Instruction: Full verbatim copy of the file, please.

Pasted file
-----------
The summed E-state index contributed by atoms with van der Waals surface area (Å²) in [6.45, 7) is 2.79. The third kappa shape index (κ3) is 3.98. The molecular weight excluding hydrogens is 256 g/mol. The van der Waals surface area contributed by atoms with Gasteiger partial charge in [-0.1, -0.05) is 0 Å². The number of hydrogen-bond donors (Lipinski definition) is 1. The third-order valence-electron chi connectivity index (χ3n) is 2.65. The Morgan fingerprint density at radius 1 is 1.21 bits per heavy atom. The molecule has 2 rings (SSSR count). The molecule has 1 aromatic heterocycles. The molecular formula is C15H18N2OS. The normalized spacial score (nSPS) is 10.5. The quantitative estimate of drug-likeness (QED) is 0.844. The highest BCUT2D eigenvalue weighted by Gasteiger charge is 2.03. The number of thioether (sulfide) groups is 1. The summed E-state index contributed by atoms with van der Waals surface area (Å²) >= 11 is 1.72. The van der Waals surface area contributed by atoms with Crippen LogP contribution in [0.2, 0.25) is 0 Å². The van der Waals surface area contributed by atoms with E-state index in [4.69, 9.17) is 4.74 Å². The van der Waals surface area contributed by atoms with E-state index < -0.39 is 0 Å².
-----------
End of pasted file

The summed E-state index contributed by atoms with van der Waals surface area (Å²) in [6.45, 7) is 2.79. The third kappa shape index (κ3) is 3.98. The molecular weight excluding hydrogens is 256 g/mol. The van der Waals surface area contributed by atoms with Gasteiger partial charge in [-0.1, -0.05) is 0 Å². The number of hydrogen-bond donors (Lipinski definition) is 1. The third-order valence-electron chi connectivity index (χ3n) is 2.65. The Morgan fingerprint density at radius 1 is 1.21 bits per heavy atom. The molecule has 2 rings (SSSR count). The molecule has 1 aromatic heterocycles. The molecular formula is C15H18N2OS. The normalized spacial score (nSPS) is 10.5. The quantitative estimate of drug-likeness (QED) is 0.844. The highest BCUT2D eigenvalue weighted by Gasteiger charge is 2.03. The number of thioether (sulfide) groups is 1. The summed E-state index contributed by atoms with van der Waals surface area (Å²) >= 11 is 1.72. The van der Waals surface area contributed by atoms with Crippen LogP contribution in [0.2, 0.25) is 0 Å². The van der Waals surface area contributed by atoms with E-state index in [4.69, 9.17) is 4.74 Å². The van der Waals surface area contributed by atoms with E-state index < -0.39 is 0 Å².